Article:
In Parameters in C# 7.2 – Productive C#

Learn how to use in parameters introduced in C# 7.2.

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Transcript Of The Video

In this video I am going to talk about the in parameters feature introduced in C# 7.2. 

C# 7.2 added some features that allows to work more efficiently with value types and this is one of those features. I have a console application configure to use the C# 7.2 language and let's have a look at the code that we have and how we can use the in parameters to make the code better.

I have a public struct spaceship that has a name, coordinates and a width and a height. I have a method that takes two spaceships and return a boolean if the two spaceships collide. Then I have a program that create two instances for SpaceShip, the Millennium Falcon and the Enterprise and then I run the collide method 100 millions times and I measure how long does it takes.

Let's try to run it and see what is the result... it's building the solution... now is running and it takes about 2.54 seconds to run. Ok. Perfect. When we call the collide methods, what actually happens is that these two parameters are copied by value. By default C#  copy by value value types passed to methods. We all know the in C# there is the ref keyword that can be added to the parameters like this so that instead of passing the parameter by value, you pass it by reference. You need to specify ref when you actually call the method. If I run the code again, you see thta now the performance is a lot better. It is 1.39 seconds. It's basically twice as fast as before. This is something you were always able to do since the beginning of C#.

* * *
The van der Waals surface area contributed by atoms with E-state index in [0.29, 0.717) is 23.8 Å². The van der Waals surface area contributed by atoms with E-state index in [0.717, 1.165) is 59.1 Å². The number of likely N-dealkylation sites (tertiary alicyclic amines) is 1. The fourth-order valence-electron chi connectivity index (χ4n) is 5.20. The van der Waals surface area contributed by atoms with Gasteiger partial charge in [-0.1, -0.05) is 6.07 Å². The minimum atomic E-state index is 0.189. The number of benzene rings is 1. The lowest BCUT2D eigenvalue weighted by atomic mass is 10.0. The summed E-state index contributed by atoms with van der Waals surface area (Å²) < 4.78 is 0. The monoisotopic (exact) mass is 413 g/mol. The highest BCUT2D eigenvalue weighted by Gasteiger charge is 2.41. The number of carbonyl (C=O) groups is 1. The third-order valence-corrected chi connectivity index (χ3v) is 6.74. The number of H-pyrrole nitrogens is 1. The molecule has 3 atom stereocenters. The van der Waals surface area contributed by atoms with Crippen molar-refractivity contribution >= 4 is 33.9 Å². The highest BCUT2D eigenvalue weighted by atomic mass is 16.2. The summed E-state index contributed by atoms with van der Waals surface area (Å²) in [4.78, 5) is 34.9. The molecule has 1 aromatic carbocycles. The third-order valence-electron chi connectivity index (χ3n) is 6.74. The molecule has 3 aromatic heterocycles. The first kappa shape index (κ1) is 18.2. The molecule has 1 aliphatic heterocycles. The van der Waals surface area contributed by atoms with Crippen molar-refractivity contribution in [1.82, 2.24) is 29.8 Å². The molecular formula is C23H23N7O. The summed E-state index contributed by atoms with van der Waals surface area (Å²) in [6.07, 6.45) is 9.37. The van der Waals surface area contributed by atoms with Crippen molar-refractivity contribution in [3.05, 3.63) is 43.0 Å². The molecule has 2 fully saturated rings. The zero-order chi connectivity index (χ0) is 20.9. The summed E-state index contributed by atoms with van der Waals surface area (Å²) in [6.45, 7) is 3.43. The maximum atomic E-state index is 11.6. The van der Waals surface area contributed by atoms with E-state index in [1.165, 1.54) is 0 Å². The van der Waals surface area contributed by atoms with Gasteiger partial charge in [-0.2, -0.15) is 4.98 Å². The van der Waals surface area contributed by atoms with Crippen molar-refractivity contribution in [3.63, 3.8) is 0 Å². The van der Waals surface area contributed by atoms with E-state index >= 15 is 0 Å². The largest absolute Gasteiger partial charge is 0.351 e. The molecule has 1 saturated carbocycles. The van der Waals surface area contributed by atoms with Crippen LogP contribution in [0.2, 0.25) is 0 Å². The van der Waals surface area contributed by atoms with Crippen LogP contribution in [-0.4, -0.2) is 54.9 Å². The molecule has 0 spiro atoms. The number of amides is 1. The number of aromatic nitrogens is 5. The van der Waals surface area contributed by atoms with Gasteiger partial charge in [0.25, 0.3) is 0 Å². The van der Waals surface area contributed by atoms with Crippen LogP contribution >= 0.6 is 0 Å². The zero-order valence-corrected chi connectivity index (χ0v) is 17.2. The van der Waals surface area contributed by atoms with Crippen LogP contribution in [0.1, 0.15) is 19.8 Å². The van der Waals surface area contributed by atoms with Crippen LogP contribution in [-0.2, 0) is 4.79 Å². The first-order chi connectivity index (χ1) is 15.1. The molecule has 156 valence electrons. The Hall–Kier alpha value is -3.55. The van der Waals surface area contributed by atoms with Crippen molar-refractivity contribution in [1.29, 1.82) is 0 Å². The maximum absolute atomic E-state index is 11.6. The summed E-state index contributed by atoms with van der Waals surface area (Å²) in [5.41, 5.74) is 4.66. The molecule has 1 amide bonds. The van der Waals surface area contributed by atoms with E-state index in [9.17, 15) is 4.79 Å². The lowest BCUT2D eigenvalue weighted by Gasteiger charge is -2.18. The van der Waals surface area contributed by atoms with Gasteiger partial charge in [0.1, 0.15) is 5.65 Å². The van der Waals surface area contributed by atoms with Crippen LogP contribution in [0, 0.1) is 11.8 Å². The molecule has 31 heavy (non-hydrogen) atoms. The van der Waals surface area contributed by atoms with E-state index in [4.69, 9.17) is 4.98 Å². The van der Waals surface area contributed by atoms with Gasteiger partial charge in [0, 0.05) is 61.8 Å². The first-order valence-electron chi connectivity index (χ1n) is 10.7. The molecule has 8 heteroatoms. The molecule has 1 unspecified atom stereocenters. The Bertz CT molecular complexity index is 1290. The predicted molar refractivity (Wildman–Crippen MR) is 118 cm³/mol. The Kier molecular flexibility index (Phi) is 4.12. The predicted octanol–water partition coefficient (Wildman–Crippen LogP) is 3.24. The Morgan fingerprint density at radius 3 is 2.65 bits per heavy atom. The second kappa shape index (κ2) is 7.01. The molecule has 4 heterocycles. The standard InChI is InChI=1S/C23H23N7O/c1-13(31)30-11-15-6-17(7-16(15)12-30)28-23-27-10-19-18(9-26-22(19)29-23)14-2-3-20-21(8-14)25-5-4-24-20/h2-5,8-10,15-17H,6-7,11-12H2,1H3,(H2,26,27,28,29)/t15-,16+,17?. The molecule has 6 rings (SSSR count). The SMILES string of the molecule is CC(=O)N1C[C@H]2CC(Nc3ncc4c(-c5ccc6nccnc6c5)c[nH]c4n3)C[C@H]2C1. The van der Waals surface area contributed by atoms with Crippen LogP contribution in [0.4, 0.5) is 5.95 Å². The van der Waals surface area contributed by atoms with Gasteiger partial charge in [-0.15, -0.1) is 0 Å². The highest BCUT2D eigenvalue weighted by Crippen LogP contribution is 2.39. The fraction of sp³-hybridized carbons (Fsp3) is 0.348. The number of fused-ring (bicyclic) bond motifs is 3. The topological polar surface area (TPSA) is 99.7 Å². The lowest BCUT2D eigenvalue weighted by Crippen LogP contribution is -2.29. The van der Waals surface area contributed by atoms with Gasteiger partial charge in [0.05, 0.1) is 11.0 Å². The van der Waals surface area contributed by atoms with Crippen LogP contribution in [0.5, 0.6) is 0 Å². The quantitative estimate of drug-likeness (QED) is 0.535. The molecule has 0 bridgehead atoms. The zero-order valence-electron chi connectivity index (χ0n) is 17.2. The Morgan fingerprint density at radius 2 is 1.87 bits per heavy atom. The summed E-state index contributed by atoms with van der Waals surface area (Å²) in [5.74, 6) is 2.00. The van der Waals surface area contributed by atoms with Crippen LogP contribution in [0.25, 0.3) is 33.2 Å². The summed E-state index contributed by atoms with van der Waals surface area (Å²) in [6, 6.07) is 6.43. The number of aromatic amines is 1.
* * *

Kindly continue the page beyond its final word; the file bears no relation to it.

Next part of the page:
What C# 7.2 adds is basically the ability to use in as a keyword instead of ref and it means that you still pass the value type by reference but also there is an additional value the is delivering that is it's not possible to change the parameters that actually passed internally. If I do for example, spaceship1.X = 10, you see that the compiler say you cannot assign to a member of variable 'in' SpaceShip because it is a readonly variable. So basically using the in keyword is like using ref readonly. If you use ref there is nothing that garantees the method to actually change the parameters while using the in feature you can have this additional validation from the compiler. If I run this code, you see that he performance is similar to using ref because we are still passing the parameters by reference.

The additional advantage of using in is that you don't need to use in when you actually call the method. You only use in when you actually define the method itself. This is a very small feature but it is quite handy when you deal with value types. It improve performances and at the same time ensure same validation especially when the methods are readonly and don't really need to change the values of the parameters.

The other important thing I want to mention is to always pay attention to measure performance because it is not guarantee that the performance is necessarely better. I believe honestly that the in parameters feature is not only about performance but it is mainly about enforsing the readonly validation. This is one of the biggest value of the in parameter.

The reason why it's called in is because it is complementary to out. This is it, thank you very much for watching.

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